Musical Ability and the Brain

Scott Simon talks with Stanford University professor Keith Devlin about new research that shows some correlation between cognitive ability and the ability to play a musical instrument.

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SCOTT SIMON, host:

A new study from research done at Stanford University is proving that the ability to play a musical instrument helps the brain fire at faster speeds, and that can increase the ability to read and perform basic math. Our basic Math Guy here is Keith Devlin, who joins us now from the campus of Stanford to explain this research.

Keith, thanks for being with us.

KEITH DEVLIN (Math Guy):

Hi, Scott. Good to be here.

SIMON: Now this isn't the Mozart effect, right?

DEVLIN: No, it isn't, and there actually isn't a Mozart effect. Or at least if there is, it's so small and so inconsequential that really one shouldn't be making a fuss about it. What we have with the Mozart effect is a big business for selling music and books.

SIMON: It certainly worked with our family. What can I tell you?

DEVLIN: Yeah. The original research that led to the Mozart effect was genuine research. A couple of researchers purported to have established a link between listening to Mozart and the ability to perform a certain spatial reasoning task. It's just that it got immediately blown up by the media and became the scientific equivalent of an urban legend.

SIMON: But I'll just bet this research at Stanford was different, right?

DEVLIN: That's typical.

SIMON: Because the Stanford people wouldn't make a mistake like that.

DEVLIN: Right. Yeah. I think there's a danger of the same thing happening with this Stanford research. The researchers--it was a former colleague of mine called John Gabrielli(ph). It was fMRI research where they sort of put people in an fMRI machine and look at their brain activity while they subject them to various stimuli. Some of the subjects were trained musicians, people who played an instrument and had done most of their lives. And the other subjects were people who didn't play an instrument and maybe had interest in music, but they weren't musicians. What Gabrielli did was subject them to syllables from words. For example, take the words `bad,' meaning not good, and `dad,' meaning father. Now you've got the beginning syllables...

SIMON: It takes--I must say, it takes someone from the British Isle to put four syllables in the word `bad.'

DEVLIN: I obviously wouldn't have been the person to record the voices for doing it. But if you take the initial syllables...

SIMON: Yeah.

DEVLIN: ...`ba' and `da,' the human ear, the human auditory system distinguishes those in a fraction of a second and it turns out that musicians can distinguish `ba' and `da' faster and better than non-musicians. So the ability that musicians clearly have of being able to distinguish musical tones seems to pass over to an ability to distinguish between syllables of words. And so there certainly is the potential--this is now an established scientific result--and it does have the potential for helping us to learn how to deal with dyslexia and so forth. But the step from what's been discovered here at Stanford last year to being able to something considerable with people with language disabilities is a huge one and it will almost certainly take many years, if indeed it it's made at all.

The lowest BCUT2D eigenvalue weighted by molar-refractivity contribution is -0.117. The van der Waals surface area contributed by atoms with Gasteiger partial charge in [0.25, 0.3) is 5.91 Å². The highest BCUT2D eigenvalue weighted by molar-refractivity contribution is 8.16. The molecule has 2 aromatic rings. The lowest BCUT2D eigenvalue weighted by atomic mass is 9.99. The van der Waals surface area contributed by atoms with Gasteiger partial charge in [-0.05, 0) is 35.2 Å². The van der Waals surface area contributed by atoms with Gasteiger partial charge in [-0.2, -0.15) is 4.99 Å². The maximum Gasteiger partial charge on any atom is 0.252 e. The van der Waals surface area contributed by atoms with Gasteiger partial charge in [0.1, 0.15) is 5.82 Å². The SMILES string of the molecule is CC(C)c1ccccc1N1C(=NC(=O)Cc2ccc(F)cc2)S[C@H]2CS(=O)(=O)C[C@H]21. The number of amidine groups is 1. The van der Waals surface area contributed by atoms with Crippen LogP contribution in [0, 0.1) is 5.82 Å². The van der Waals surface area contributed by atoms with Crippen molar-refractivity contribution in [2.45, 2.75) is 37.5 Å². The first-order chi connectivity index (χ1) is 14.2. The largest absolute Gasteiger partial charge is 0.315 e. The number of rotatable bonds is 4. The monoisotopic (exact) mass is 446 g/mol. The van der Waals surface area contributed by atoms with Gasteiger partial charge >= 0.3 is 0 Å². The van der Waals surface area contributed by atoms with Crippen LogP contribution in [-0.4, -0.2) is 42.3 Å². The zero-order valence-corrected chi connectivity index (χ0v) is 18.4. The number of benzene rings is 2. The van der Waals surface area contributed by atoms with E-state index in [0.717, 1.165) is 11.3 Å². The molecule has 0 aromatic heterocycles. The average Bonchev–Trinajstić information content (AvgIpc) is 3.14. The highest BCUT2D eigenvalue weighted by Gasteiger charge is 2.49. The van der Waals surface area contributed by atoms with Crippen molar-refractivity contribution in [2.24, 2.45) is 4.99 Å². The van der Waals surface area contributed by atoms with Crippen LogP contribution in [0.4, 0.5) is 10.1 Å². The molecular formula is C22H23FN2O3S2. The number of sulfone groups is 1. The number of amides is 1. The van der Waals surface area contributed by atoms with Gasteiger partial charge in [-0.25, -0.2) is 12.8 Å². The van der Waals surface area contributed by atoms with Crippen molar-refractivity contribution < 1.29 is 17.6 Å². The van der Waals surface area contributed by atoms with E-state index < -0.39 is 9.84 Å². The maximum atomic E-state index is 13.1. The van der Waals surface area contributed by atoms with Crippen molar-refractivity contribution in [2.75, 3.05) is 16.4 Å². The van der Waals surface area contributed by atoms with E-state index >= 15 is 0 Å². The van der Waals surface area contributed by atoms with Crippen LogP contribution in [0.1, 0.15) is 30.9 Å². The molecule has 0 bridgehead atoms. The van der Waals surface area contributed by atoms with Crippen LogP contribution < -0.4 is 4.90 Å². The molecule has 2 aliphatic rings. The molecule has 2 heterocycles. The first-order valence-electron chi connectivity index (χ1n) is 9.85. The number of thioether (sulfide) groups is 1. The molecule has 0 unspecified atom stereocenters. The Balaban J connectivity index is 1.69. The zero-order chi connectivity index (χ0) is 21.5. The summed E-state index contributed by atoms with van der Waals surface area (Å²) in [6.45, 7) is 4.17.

SIMON: What about the linkage that a lot of people see, at least anecdotally, between music and mathematical ability?

DEVLIN: Yeah. And in fact, the original researchers that did the work that led to the Mozart effect had speculated on that. And it certainly--as a mathematician, I find it highly believable that there would be a strong connection between--because mathematics is about understanding and analyzing patterns. And music is audible patterns in time. And so reasoning about music and reasoning about mathematics, understanding music, understanding mathematics, listening to music, thinking about mathematics, at least to my mind, as a mathematician, and a mathematician who likes music but isn't a musician, there's a lot of similarities between them. They're all about discerning and dealing with patterns. If we ever establish that scientifically, it's going to be a long way off and the Mozart effect, as I said, doesn't do that, hasn't done that, and doesn't really exist.

SIMON: Do you play a musical instrument, Keith?

DEVLIN: When I was a teen-ager, I used to play the drums, and I certainly have a fascination with rhythms. But since I went to college, I gave up playing the drums; I didn't have time, and I haven't played an instrument ever since.

SIMON: So, Keith, do you mean it could've been John, Paul, George and Keith?

(Soundbite of laughter)

DEVLIN: I mean, I could claim that before Pete Best, there was Keith Devlin, but no one would believe me, with justification. I don't have the right English accent, anyway.

SIMON: Keith?

DEVLIN: Yes?

SIMON: I still want to hold your hand.

(Soundbite of laughter)

DEVLIN: I'm delighted to hear it, Scott. Let's get a ticket to ride.

SIMON: Thanks very much, Keith.

DEVLIN: OK. My pleasure, Scott, as always.

SIMON: Our Math Guy, Keith Devlin, who's executive director at the Center for the Study of Language and Information at Stanford University. His most recent book is "The Math Instinct: Why You're a Mathematical Genius"--I don't think he means all of us--"Along with Lobsters, Birds, Cats and Dogs."

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